Editing. Completed interviews are electronically transmitted to a central processor where the responses are edited for consistency and various codes are added. The edits effectively blank out all entries in inappropriate questions and ensure that all appropriate questions have valid entries.
Weighting is used in the CPS to adjust for sampling and unit nonresponse, and imputation is used to adjust for item nonresponse.
Weighting. For the basic CPS, the estimation procedure involves weighting the data from each sample person by the inverse of the probability of the person’s housing unit being in the sample. With some exceptions, sample persons within the same state have the same probability of selection. The CPS uses raking ratio estimation to derive the weights used to tabulate total U.S. and state estimates. The goal is to control the survey estimates of the population in specific subgroups to match independently obtained estimates of the civilian noninstitutionalized population in the 50 states and the District of Columbia. These population estimates are prepared monthly to agree with the most current set of population estimates that are released as part of the Census Bureau’s population estimates and projections program. In addition, household and family weights provide a basis for household-level estimates and estimates for married couples living in the same household.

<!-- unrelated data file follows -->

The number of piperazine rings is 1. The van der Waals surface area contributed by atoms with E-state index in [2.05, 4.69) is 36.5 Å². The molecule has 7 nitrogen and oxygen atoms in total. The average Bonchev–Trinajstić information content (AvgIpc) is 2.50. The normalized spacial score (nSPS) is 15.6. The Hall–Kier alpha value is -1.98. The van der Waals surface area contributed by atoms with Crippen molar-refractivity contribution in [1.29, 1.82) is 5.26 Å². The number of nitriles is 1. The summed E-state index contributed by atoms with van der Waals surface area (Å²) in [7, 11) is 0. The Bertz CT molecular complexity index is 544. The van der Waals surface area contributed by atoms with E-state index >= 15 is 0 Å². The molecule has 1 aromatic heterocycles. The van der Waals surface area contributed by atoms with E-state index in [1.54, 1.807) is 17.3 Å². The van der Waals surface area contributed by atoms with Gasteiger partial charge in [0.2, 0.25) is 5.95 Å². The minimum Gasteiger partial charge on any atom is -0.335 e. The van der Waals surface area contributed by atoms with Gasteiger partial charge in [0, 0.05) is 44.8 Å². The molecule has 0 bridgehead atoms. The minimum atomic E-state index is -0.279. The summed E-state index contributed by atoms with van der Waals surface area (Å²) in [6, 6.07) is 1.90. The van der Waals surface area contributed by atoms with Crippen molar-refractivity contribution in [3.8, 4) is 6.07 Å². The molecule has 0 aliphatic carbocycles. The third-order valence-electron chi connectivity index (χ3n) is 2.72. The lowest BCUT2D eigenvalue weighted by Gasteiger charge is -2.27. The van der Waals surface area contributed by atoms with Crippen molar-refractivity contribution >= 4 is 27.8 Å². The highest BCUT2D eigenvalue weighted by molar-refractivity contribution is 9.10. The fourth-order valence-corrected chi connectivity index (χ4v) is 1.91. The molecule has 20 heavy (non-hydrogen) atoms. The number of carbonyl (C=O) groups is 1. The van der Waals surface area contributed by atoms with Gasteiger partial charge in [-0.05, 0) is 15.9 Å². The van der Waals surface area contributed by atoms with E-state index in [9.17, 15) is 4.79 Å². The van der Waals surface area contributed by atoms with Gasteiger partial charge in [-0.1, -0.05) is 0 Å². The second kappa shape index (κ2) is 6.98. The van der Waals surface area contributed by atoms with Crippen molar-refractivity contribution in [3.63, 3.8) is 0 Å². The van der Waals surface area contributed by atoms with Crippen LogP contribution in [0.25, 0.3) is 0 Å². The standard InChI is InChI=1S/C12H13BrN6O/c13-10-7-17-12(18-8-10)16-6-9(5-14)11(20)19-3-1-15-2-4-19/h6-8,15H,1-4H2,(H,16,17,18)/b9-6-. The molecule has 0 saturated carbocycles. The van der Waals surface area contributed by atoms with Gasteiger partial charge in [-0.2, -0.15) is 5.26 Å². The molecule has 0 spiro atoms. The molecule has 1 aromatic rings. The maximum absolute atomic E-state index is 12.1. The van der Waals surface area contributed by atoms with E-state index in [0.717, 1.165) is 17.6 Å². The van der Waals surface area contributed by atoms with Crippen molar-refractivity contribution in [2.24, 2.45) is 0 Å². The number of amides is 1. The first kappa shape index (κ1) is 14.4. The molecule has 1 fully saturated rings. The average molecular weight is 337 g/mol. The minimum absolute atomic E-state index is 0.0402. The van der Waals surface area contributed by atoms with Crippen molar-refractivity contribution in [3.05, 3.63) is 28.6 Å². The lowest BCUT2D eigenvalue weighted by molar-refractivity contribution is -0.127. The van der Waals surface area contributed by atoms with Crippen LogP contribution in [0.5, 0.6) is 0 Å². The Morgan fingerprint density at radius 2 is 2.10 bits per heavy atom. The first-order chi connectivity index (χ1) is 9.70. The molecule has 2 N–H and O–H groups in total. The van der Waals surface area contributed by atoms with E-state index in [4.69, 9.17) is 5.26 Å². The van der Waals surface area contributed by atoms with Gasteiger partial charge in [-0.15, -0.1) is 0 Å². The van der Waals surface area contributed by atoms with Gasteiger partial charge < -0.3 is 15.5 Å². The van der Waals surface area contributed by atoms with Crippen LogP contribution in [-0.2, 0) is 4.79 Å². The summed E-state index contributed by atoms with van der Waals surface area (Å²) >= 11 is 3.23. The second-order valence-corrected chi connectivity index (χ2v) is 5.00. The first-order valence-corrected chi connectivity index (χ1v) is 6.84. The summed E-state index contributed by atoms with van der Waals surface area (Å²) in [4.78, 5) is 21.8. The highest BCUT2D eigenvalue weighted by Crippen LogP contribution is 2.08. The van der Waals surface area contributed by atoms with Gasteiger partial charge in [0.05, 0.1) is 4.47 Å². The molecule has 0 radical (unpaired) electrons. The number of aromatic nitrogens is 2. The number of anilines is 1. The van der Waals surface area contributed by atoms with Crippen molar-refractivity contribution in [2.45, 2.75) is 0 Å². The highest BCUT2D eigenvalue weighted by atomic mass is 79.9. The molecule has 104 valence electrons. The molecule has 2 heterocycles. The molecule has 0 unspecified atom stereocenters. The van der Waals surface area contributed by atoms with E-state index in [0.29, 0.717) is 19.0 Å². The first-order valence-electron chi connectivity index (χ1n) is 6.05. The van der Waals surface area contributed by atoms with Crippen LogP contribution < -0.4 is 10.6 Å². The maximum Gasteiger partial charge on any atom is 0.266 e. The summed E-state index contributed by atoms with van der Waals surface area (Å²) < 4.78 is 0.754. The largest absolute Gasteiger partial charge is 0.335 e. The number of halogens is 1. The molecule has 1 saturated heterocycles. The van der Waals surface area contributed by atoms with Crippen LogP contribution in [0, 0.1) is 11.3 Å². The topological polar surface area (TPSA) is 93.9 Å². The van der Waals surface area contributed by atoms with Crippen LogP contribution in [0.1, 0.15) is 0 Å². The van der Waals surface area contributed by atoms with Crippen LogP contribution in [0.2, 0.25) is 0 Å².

For all CPS data files, a final weight is prepared and used to compute the monthly labor force status estimates. The final weight, which is the product of several adjustments, including a nonresponse adjustment, is used to produce estimates for the various characteristics covered in the full monthly CPS. This weight is constructed from the basic weight for each person, which represents the probability of selection for the survey. For supplements, such as the October Supplement, separate data processing is required, not only to edit responses for consistency and impute for missing values, but also to incorporate special weighting procedures to account for the fact that the supplement is targeting a special universe, such as school-age children, in contrast to the working-age labor force emphasis of the basic CPS.
Starting with the data collected in the October 1994 CPS, independent estimates have been based on civilian noninstitutionalized population controls for age, race, and sex established by the decennial census and adjusted to compensate for an undercount. These independent estimates are based on statistics from decennial censuses; statistics on births, deaths, immigration, and emigration; and statistics on the size of the Armed Forces.